''This album is about trauma and PTSD.
The music portrays the emotional loop...
the continuous reminiscing about the traumatic event
the never-ending anxiety and
paralyzing panic attacks...
... from which a traumatized person simply cannot escape.
I call this state the daemon trance
(and, unfortunately, I know it far too well...)'' Pawel Grabowski
''Sounds very much like a horror soundtrack. And although the music tells a story of a personal drama, it may as well reflect emotions each of us hides in the darkest corners of our souls.'' Wojciech Diovis Szymanski
''A cross between Coil and the darkest, most schizophrenic Nurse With Wound records. A quick glance at the cover reveals what to expect.'' Wojciech K
Review from Vital Weekly by Frans de Waard :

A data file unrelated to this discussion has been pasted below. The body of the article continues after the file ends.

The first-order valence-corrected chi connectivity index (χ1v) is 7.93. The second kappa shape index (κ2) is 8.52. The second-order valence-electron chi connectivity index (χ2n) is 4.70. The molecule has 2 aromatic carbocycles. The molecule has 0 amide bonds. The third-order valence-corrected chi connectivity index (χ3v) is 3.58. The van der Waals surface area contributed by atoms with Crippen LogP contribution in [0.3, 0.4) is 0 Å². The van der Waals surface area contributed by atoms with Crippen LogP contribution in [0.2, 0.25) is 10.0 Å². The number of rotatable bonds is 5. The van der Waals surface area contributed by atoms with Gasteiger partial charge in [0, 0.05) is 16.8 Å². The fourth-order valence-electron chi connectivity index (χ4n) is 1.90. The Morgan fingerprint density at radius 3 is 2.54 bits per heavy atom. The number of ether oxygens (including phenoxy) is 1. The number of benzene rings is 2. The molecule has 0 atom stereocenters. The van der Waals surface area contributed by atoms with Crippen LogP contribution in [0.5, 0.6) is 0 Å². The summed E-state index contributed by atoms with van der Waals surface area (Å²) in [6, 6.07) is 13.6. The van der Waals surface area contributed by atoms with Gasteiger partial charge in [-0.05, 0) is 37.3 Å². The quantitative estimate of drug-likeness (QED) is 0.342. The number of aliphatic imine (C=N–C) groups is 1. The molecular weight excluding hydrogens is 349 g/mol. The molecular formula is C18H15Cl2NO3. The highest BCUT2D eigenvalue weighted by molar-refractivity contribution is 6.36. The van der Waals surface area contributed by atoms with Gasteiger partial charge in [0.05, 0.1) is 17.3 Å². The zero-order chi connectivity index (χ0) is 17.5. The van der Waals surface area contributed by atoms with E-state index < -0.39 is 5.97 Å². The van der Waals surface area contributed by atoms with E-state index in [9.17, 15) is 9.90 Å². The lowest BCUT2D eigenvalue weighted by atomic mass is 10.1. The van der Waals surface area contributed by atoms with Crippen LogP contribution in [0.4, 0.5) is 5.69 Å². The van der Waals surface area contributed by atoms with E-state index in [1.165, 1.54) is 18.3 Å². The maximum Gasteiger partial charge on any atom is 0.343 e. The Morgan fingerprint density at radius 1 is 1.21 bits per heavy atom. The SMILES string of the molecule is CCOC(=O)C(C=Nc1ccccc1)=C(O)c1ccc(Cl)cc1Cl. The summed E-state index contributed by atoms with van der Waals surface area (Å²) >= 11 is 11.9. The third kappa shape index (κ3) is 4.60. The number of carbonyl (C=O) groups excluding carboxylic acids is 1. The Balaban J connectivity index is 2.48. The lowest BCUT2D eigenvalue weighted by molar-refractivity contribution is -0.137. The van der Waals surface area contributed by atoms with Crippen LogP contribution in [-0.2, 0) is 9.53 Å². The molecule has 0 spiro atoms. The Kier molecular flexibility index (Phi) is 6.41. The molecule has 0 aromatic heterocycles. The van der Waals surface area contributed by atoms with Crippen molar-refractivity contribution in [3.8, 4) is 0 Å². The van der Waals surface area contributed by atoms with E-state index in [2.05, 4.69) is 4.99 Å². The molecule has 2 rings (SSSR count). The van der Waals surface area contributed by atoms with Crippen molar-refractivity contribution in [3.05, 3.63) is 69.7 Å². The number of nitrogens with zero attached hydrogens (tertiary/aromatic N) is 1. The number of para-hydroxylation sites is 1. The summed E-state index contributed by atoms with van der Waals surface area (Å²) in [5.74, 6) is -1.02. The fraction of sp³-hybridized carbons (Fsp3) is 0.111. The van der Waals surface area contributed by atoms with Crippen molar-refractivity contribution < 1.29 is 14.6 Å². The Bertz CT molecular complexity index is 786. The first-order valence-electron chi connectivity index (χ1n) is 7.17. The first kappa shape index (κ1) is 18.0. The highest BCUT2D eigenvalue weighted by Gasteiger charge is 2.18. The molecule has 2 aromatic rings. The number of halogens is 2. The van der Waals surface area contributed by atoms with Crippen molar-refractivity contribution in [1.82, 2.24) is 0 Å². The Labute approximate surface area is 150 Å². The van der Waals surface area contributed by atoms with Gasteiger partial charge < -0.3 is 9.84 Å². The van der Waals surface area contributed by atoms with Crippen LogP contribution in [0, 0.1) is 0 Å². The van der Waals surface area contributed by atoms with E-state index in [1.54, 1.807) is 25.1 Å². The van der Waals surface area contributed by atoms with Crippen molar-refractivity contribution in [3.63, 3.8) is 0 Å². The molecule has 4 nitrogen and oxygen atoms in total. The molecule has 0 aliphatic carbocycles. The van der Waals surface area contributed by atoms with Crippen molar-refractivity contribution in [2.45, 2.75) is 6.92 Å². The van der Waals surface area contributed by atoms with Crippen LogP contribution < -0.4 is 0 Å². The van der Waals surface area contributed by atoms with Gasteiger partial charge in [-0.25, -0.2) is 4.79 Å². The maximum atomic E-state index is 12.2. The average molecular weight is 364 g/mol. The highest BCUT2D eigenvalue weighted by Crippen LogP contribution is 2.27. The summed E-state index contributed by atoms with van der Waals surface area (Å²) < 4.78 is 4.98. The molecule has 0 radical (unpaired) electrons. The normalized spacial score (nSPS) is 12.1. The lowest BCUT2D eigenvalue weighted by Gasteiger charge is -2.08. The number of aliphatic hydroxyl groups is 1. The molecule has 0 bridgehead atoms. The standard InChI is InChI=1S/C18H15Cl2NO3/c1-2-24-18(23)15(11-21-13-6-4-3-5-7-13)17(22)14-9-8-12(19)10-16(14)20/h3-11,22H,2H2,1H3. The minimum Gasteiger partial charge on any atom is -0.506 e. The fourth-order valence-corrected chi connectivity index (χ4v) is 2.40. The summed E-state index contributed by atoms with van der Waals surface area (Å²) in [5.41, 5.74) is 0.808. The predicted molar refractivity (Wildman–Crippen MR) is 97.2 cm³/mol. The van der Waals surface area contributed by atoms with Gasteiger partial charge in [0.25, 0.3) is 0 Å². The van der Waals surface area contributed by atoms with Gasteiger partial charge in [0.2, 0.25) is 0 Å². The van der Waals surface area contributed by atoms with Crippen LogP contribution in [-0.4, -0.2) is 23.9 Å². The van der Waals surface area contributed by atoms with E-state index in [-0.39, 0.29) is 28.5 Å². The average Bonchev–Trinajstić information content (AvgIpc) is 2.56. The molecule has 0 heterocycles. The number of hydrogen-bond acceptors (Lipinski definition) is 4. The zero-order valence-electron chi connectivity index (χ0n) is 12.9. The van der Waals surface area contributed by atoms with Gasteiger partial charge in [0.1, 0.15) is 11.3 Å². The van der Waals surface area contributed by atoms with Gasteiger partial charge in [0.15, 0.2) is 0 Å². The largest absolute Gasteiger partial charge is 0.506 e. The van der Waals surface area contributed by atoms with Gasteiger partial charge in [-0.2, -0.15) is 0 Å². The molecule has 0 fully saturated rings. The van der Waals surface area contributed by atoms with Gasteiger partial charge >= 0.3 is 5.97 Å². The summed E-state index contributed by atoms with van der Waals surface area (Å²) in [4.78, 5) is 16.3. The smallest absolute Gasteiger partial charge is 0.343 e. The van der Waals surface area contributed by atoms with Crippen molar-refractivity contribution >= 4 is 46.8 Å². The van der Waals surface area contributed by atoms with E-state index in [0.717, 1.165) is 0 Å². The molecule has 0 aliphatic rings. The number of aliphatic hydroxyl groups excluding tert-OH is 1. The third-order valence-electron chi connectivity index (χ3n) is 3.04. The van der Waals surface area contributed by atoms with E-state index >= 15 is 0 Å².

It's been a long time since I heard music by Pawel Grabowski (check Vital Weekly 414, 424, 492 and 508, but following that flurry of releases, it all went quiet for him. That was "mostly due to family, and life in general". Now he has a new moniker and a new label. The new name is But I'm Not (lower case, except for 'I'), and on 'Daemon Traces I-IV' he wanted to compose that captures that unique state is known only to people suffering from theaftermath of a traumatic event". According to the cover, it is something that he is "unfortunately all too familiar with". "Each of the six compositions portrays different aspects of what a traumatized person goes through, often every day - the continuous reminiscing about the traumatic event". This is one of those things of which I think "had I not known this, would I have heard it?". I guess not, but my personal view towards music is a very 'absolute' one. Music is never about anything. Anything attached to music to make it about something is not music; they are words used, descriptions, images (a record cover), that kind of thing. Grabowski explains the nature of the trauma for none of these six pieces, which leaves something to imagine, I guess, but also a hole in our knowledge (why not go all the way). Grabowski uses "processed live instruments, field recordings and objects". It is a pity that these live instruments are not specified. I hear a piano on quite a bit on the pieces,solemnly slow bangs on the keys, Gregorian voices in the first one (which I think that Grabowski went all gothic, but, good news, he didn't), a fair bit of synthesizers and sound effects and the samples of marbles in a bowl (also in the opener). Some of the other sounds are harder to define. Throughout the music solemn, slow and very moody. A bipolar disorder, with some extreme darkness and extreme happiness, is not to be found here. Grabowski reminded me what I thought of his older releases in a private letter, but they are so far away in the past that I don't remember them. Therefore it is not easy for me to say to what extent this new one is different from his previous releases. I think this is a solid album, a severe one, and while the subject is not very well spend on me, I can see that he's serious in creating music that paints a picture of those suffering from trauma and PTSD.